CDC Report Give Media Cover to Downplay the Negatives of Shacking Up

Shacking up is an old trend that is growing in popularity. Premarital cohabitation in the United States has increased to a record-high 6.6 million couples, according to the 2010 Census. Among today's married couples, about two-thirds lived together at least once before saying “I do,” according to a CDC report released February 2010.

Taking their cue from studies showing living together before marriage poses long-term risks to relationships, networks usually sound a cautionary note when discussing the issue. But ambiguities in the CDC study released in January 2010 -- which actually supported some long-established findings about the downside of cohabitation – gave the networks the opportunity to suddenly sing a different song.

Broadcast media spun the results and used the study as a cover to show that married couples that lived together before marriage had the same divorce rate as couples who didn't live together.

In the two years leading to the study's release, six broadcast news shows discussed cohabitation, with each one mentioning the negative effects of living together before marriage. Networks recognized that cohabitations lack the stability of marriage. On February 7, 2008, NBC's “Today” show mentioned that jealously is more common among cohabiting couples than married couples due to “insecurity” in cohabitations.

Networks also reported that living together posed a threat to marriage stability. On July 15, 2009, CBS' “Early Show” reported a University of Denver study claiming that “couples who shack up before tying the knot are more likely to get divorced than their (married) counterparts.” Meanwhile, on August 21, 2009, NBC's “Today” show co-host Kathie Lee Gifford also mentioned the “controversial” Denver study, noting that cohabiters have a “higher expectancy of getting divorced.”

After the CDC study came out, the media swiftly changed their position. Since February of this year, six more broadcast stories mentioned cohabitation, but this time with a different message. ABC, CBS and NBC each spent two stories mentioning the increase in cohabitation in a positive light.

The Disputed Report

The CDC report spun by the media was the “Marriage and Cohabitation in the United States,” a 45-page survey based on data from the National Survey of Family Growth gathered in 2002. The study was conducted on a “nationally representative sample” of both men and women.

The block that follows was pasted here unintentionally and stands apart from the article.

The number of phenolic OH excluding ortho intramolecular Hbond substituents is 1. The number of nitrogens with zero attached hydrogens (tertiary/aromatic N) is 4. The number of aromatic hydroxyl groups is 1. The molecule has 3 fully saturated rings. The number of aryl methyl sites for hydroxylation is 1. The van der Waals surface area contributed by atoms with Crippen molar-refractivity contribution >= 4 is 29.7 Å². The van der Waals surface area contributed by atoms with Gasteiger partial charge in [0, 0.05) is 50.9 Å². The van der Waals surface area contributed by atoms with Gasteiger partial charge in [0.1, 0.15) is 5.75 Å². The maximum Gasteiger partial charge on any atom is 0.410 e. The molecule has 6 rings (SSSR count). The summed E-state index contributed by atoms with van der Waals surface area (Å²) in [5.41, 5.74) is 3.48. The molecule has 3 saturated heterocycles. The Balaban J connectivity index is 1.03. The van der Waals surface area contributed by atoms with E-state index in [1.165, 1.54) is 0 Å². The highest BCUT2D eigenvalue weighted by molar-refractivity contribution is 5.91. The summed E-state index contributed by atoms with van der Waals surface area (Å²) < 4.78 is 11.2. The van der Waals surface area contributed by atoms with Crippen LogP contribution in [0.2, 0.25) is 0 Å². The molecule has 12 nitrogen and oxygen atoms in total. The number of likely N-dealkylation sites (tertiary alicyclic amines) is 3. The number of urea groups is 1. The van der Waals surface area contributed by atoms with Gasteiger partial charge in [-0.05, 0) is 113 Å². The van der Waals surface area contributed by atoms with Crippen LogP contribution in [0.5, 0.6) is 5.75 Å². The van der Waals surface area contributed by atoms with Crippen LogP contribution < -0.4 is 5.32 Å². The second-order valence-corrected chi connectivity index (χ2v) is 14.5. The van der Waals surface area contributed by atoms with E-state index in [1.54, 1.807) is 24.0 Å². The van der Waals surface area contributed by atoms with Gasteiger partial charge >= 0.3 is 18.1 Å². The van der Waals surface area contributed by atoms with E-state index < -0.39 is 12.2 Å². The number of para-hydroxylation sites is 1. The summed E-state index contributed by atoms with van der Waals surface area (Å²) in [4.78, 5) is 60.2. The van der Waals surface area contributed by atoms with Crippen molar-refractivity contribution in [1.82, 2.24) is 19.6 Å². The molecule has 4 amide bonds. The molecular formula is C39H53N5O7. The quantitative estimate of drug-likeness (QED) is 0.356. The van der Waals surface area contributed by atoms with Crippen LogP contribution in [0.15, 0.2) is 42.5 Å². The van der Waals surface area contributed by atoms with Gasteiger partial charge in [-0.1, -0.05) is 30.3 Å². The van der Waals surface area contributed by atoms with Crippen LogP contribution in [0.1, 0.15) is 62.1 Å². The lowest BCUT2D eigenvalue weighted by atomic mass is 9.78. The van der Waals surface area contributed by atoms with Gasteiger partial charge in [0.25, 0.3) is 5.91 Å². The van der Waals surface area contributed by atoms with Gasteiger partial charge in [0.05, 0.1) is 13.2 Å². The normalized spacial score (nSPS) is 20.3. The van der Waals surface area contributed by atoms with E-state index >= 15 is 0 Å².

The report revolved around the average number of years that living together lasts, the time it took to transition into marriage, and both the stability and duration of both marriages and cohabitations.

The study found that the increased risk of divorce came only if couples hadn't made any long-term commitments before living together. According to the report, two-thirds of married couples who were engaged before shacking up and make it past the 10-year mark are likely to stay together.

But conservatives question the legitimacy of the study's numbers. Mike McManus, co-founder of the pro-marriage ministry, Marriage Savers, said the numbers in the CDC report were “unbelievably flawed.” “Those are couples who survived for 10 years,” McManus told the Culture and Media Institute. “Most marriages that fail break up before 10 years. They didn't look at the macro picture; they looked at a select group of couples after 10 years of marriage.”

While the study noted that couples who were not engaged before living together had only a 55 percent chance of their marriage lasting 10 years or more, the report never gave the number of surveyed couples that didn't make it to the 10-year mark. The study's authors were not available to respond to a CMI inquiry about the number of surveyed couples that didn't reach 10 years of marriage.

The study distinguished between couples that we engaged before living together and couples who cohabited without making concrete decisions to marry, but several reporters missed making that distinction in their coverage of the report. ABC's “World News with Diane Sawyer” reported on March 2 that there was “little difference” in divorce rates between the two types of married couples. Sawyer never mentioned the couples had to have been engaged first.

The next day, March 3, Juju Chang of ABC's “Good Morning America” reported that the difference was “no longer significant,” and that the CDC study was proof of “change” in marital success among cohabiting couples. Chang also failed to report that the lack of difference was only among couples who were engaged before living together.

Networks used the increasing talk about the CDC study to take a stab at marriage. On its June 23 broadcast, CBS' “Early Show” co-host Erica Hill featured psychologists and “marriage” experts that justified cohabitation and downplayed the benefits of marriage.

NBC used the cohabitation buzz to put a plug in for cohabitation agreements. On February 23, NBC's “Today” show co-hosts Kathie Lee Gifford and Hoda Kotb downplayed the risks of living together by encouraging couples to sign up for prenups for cohabitation since “most couples don't stay together.”